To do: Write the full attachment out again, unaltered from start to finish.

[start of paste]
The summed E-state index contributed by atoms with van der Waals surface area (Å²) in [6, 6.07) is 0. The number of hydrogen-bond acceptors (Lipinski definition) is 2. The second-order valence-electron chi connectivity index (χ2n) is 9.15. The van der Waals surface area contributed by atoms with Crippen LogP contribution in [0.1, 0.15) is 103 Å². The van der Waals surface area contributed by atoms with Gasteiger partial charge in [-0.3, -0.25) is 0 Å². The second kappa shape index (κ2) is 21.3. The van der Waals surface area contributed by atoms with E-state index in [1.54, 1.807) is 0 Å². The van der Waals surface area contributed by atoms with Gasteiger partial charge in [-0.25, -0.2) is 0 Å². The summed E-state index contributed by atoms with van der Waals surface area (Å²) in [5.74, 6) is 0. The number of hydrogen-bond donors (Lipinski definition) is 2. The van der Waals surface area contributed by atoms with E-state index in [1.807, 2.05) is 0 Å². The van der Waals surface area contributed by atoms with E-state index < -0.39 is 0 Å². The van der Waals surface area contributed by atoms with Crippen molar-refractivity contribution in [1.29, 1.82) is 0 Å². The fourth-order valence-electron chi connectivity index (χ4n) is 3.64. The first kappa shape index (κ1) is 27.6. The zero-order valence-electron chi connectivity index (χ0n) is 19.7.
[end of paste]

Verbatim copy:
The summed E-state index contributed by atoms with van der Waals surface area (Å²) in [6, 6.07) is 0. The number of hydrogen-bond acceptors (Lipinski definition) is 2. The second-order valence-electron chi connectivity index (χ2n) is 9.15. The van der Waals surface area contributed by atoms with Crippen LogP contribution in [0.1, 0.15) is 103 Å². The van der Waals surface area contributed by atoms with Gasteiger partial charge in [-0.3, -0.25) is 0 Å². The second kappa shape index (κ2) is 21.3. The van der Waals surface area contributed by atoms with E-state index in [1.54, 1.807) is 0 Å². The van der Waals surface area contributed by atoms with Gasteiger partial charge in [-0.25, -0.2) is 0 Å². The summed E-state index contributed by atoms with van der Waals surface area (Å²) in [5.74, 6) is 0. The number of hydrogen-bond donors (Lipinski definition) is 2. The van der Waals surface area contributed by atoms with E-state index in [1.807, 2.05) is 0 Å². The van der Waals surface area contributed by atoms with E-state index < -0.39 is 0 Å². The van der Waals surface area contributed by atoms with Crippen molar-refractivity contribution in [1.29, 1.82) is 0 Å². The fourth-order valence-electron chi connectivity index (χ4n) is 3.64. The first kappa shape index (κ1) is 27.6. The zero-order valence-electron chi connectivity index (χ0n) is 19.7.